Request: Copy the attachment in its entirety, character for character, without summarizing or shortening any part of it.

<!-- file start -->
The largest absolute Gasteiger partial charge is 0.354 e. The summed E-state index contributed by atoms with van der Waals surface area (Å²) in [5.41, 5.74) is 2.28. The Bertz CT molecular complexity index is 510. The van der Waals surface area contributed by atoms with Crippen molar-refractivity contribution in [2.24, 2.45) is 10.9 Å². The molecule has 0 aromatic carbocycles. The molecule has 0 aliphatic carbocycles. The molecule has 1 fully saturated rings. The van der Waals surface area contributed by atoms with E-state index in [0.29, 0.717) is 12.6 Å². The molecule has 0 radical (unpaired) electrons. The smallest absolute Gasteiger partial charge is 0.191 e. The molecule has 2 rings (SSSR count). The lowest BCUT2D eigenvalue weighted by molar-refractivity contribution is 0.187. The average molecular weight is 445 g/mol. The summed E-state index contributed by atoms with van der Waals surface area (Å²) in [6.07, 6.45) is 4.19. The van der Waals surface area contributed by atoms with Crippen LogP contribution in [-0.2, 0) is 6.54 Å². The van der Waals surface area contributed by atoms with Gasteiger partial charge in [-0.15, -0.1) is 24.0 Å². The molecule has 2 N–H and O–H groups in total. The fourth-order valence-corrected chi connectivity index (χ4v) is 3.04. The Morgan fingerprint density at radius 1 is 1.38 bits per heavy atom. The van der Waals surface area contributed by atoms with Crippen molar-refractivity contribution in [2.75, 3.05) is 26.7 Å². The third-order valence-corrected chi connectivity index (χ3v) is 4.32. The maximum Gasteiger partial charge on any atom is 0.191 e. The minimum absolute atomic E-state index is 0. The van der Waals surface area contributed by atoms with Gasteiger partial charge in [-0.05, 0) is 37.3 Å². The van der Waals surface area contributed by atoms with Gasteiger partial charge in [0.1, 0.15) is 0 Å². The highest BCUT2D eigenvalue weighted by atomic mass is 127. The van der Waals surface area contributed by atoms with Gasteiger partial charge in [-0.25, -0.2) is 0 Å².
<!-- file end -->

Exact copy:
The largest absolute Gasteiger partial charge is 0.354 e. The summed E-state index contributed by atoms with van der Waals surface area (Å²) in [5.41, 5.74) is 2.28. The Bertz CT molecular complexity index is 510. The van der Waals surface area contributed by atoms with Crippen molar-refractivity contribution in [2.24, 2.45) is 10.9 Å². The molecule has 0 aromatic carbocycles. The molecule has 0 aliphatic carbocycles. The molecule has 1 fully saturated rings. The van der Waals surface area contributed by atoms with E-state index in [0.29, 0.717) is 12.6 Å². The molecule has 0 radical (unpaired) electrons. The smallest absolute Gasteiger partial charge is 0.191 e. The molecule has 2 rings (SSSR count). The lowest BCUT2D eigenvalue weighted by molar-refractivity contribution is 0.187. The average molecular weight is 445 g/mol. The summed E-state index contributed by atoms with van der Waals surface area (Å²) in [6.07, 6.45) is 4.19. The van der Waals surface area contributed by atoms with Crippen LogP contribution in [-0.2, 0) is 6.54 Å². The van der Waals surface area contributed by atoms with Gasteiger partial charge in [-0.15, -0.1) is 24.0 Å². The molecule has 2 N–H and O–H groups in total. The fourth-order valence-corrected chi connectivity index (χ4v) is 3.04. The Morgan fingerprint density at radius 1 is 1.38 bits per heavy atom. The van der Waals surface area contributed by atoms with Crippen molar-refractivity contribution in [2.75, 3.05) is 26.7 Å². The third-order valence-corrected chi connectivity index (χ3v) is 4.32. The maximum Gasteiger partial charge on any atom is 0.191 e. The minimum absolute atomic E-state index is 0. The van der Waals surface area contributed by atoms with Gasteiger partial charge in [-0.05, 0) is 37.3 Å². The van der Waals surface area contributed by atoms with Gasteiger partial charge in [0.1, 0.15) is 0 Å². The highest BCUT2D eigenvalue weighted by atomic mass is 127. The van der Waals surface area contributed by atoms with Gasteiger partial charge in [-0.25, -0.2) is 0 Å².